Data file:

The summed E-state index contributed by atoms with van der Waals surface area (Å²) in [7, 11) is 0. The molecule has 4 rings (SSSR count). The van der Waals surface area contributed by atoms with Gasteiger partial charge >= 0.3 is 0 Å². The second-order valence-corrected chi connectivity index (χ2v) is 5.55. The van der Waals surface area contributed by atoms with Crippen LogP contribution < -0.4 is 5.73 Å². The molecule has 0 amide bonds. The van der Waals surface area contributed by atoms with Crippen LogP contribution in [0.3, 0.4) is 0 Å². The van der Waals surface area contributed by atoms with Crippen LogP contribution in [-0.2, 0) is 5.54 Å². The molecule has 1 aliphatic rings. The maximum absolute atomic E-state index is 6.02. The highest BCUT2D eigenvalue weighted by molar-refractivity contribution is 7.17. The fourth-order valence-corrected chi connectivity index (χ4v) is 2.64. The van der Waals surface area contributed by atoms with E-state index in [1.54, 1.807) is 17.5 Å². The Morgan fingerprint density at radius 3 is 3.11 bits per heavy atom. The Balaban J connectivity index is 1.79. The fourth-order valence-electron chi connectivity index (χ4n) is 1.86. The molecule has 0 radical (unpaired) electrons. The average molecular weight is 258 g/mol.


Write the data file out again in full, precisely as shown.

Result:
The summed E-state index contributed by atoms with van der Waals surface area (Å²) in [7, 11) is 0. The molecule has 4 rings (SSSR count). The van der Waals surface area contributed by atoms with Gasteiger partial charge >= 0.3 is 0 Å². The second-order valence-corrected chi connectivity index (χ2v) is 5.55. The van der Waals surface area contributed by atoms with Crippen LogP contribution < -0.4 is 5.73 Å². The molecule has 0 amide bonds. The van der Waals surface area contributed by atoms with Crippen LogP contribution in [0.3, 0.4) is 0 Å². The van der Waals surface area contributed by atoms with Crippen LogP contribution in [-0.2, 0) is 5.54 Å². The molecule has 1 aliphatic rings. The maximum absolute atomic E-state index is 6.02. The highest BCUT2D eigenvalue weighted by molar-refractivity contribution is 7.17. The fourth-order valence-corrected chi connectivity index (χ4v) is 2.64. The van der Waals surface area contributed by atoms with E-state index in [1.54, 1.807) is 17.5 Å². The Morgan fingerprint density at radius 3 is 3.11 bits per heavy atom. The Balaban J connectivity index is 1.79. The fourth-order valence-electron chi connectivity index (χ4n) is 1.86. The molecule has 0 radical (unpaired) electrons. The average molecular weight is 258 g/mol.